Win Win

The third feature of the able actor and filmmaker Tom McCarthy, “Win Win” is very much a movie of the times, steeped in the dread and anxiousness of the great recession, and suggestive of a quiet desperation and irrational panic.

That’s the premise of the original story developed by McCarthy and the writer Joe Tibini. The story concerns the melancholy and comic consequences that swirl about one such professional and personal transgression. The new work debuted in the premiere section at Sundance. The film is more relaxed and less strident than “The Visitor,” McCarthy’s previous film.  His impressive debut was the 2003 Sundance competition title “The Station Agent,” which won the Jury Screenplay Award.

A gifted character actor who’s worked in a range of big studio productions (like “The Lovely Bones“), series television (the groundbreaking “The Wire”) and some foreign oddities (like Lukas Moodysson’s “Mammoth”), McCarthy has a great affinity and sense of purpose about actors and how to guide and shape a divergent emotional range and open manner of performance.

It is the great constant in all of his films, from the freewheeling and expressive work of Bobby Cannavale and Peter Dinklage in “Station Agent” to the more measured and somber turns of Richard Jenkins and Hiam Abbass in “The Visitor.”

In “Win Win,” the fantastic Paul Giamatti anchors the movie as a soulful and complicated Everyman. The movie’s off-kilter tone is established right at the start, in a conversation between Giamatti’s wife, Jackie, terrifically played by Amy Ryan and their young daughter, Abby (Clare Foley). The girl climbs into bed with her mother and they have the following exchange:

“Where’s daddy?”

“He’s running.”

“From what?”

Giamatti plays Mike Flaherty, a suburban New Jersey father of two daughters whose life is a bit of a shambles. He’s a lawyer who operates a practice with his friend, Stephen (Jeffrey Tambor), out of a ramshackle two-flat. He also moonlights as a wrestling coach for the local high school. For Mike, the economic downturn has a chilling blowback. Clients are scarce, the bills mounting (even a call to a past patron turns up nothing). Just as galling, his current wrestling squad is a disaster that has yet to win a match.

It is all loading him down with anguish and fear, a point driven home during a panic attack he suffers during his morning run with his buddy Terry (Cannavale). One day in court, Mike seizes on a quick fix involving a court appointed case he‘s been assigned. Leo (Burt Young) is a wealthy widower suffering from early symptoms of dementia. Mike realizes he could pocket a guaranteed $1,508 a month if he agrees to act as the man’s guardian. Pulling a professional fast one, keeping the details secret from his office assistant and more importantly his wife, he stashes the old man in a local assistant living facility.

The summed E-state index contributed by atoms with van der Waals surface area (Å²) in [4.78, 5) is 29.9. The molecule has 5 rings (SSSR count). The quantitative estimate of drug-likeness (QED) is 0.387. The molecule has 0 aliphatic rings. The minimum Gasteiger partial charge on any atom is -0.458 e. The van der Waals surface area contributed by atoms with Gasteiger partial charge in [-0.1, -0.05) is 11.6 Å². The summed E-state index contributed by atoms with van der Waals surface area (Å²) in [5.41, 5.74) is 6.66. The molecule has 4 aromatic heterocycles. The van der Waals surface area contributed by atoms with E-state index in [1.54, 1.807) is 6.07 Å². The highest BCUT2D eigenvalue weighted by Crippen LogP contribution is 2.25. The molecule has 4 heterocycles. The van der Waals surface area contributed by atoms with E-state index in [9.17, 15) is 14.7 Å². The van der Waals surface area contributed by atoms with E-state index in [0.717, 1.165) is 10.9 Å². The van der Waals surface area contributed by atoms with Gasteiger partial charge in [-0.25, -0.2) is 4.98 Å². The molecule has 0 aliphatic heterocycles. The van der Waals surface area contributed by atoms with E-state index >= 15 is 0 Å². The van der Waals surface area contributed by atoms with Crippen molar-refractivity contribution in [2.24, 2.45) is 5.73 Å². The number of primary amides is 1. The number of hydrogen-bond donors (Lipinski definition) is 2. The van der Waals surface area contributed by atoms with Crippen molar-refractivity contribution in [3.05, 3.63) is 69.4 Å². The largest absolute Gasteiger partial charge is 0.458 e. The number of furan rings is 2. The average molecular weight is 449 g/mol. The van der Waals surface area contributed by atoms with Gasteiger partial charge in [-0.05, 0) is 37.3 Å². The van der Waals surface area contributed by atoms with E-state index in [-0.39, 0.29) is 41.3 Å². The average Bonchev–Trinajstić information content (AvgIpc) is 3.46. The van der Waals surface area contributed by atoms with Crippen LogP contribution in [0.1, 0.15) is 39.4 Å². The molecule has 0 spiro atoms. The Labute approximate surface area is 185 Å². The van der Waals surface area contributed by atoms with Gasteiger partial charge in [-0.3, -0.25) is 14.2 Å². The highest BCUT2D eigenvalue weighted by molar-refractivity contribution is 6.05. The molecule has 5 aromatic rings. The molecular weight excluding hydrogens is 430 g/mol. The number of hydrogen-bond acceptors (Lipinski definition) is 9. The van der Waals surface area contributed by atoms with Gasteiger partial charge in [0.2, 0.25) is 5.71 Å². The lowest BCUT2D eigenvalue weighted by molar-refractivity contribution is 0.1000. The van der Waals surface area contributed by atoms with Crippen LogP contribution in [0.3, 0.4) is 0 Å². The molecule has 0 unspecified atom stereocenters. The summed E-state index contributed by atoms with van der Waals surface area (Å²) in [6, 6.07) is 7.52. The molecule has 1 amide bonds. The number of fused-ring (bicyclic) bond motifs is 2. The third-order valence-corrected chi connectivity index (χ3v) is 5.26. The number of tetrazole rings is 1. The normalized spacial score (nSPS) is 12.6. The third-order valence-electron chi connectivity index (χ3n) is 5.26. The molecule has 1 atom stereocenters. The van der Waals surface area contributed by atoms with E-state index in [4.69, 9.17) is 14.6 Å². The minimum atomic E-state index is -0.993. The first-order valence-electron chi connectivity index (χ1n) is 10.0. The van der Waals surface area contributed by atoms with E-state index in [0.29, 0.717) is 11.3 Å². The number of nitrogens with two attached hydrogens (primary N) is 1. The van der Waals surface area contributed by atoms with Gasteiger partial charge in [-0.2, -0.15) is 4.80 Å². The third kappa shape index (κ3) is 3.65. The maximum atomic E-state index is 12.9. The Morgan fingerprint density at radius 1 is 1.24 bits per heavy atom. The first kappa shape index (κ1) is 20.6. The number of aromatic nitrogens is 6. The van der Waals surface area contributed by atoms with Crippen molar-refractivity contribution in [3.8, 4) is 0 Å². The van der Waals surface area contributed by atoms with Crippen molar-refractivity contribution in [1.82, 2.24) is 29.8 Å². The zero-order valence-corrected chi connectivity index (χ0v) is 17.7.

The money provides a vital cash flow. His stealth plan begins to unravel when Kyle (Alex Shaffer), the man’s grandson, turns up at his house one day seeking sanctuary from his drug addled mother and her abusive boyfriend back home in Ohio. The kid, both wary and impudent, is also intensely vulnerable and questioning of the basic set up. Forced to improvise to safeguard his windfall, Mike has little choice but to shelter Kyle. Jackie is naturally a bit flabbergasted but her own deeply refined motherly instincts take precedence and she agrees.

The movie’s ironic title becomes apparent when Kyle, who asks Mike to practice with the rest of the team one day, reveals himself as a very skilled and ferociously talented wrestler. Again seeing the personal advantages, Mike convinces Kyle to enroll at the school and formally invites him on the team. In his first bout, Kyle easily dispatches a fearsome rival. His example suddenly transforms the ragged fortunes of the team.

Mike’s carefully cultivated new life appears grand, except it’s all built on a house of cards that spectacularly implodes with the delayed appearance of Kyle’s mother (Melanie Lynskey), suddenly armed with her own counsel (Margo Martindale). Now, the man with the veil of secrets must suddenly come to terms with it all.

McCarthy is at his best as a writer and handler of actors. The comedy is sharp and observational, captured in the superb timing and impressive work of his actors. The high school and wrestling material is also fluently incorporated into the larger story. Shaffer is actually a star wrestler in his own right, and he certainly brings an authenticity and fearlessness to the part that makes up for his lack of technical training as an actor. The scrawny, hilarious David Thompson is also fantastic as Kyle’s best friend on the wresting team.

“Win Win” is far from perfect. McCarthy is not a visual stylist, and the movie’s cramped and dull style is often grating and lessens some of the movie’s comic punch. The story is also loaded down with a lot of writers’ invention that requires an extraordinary suspension of disbelief (the New Jersey high school association, for instance, would never grant Kyle instant athletic eligibility, for instance). Cannavale’s Terry, as written, is also a bit of a problem, a jealous and possibly vengeful stalker of his ex-wife, that’s a bit problematic and too insistent to the rest of the story.

The movie finally rides on the considerable talents of the three leads. Giamatti’s trademark strangeness and guilt is related both through his vocal inflections, quashed delivery and physical hangdog body expression. Few lead actors are so effective and curiously empathetic, a priceless comedian in a straight man’s body. Ryan is also very fine, especially delineating the transition from own skepticism of Kyle to her unabashed care is heartbreaking. When she tells him, however the case shakes out, “We love you,“ it stings.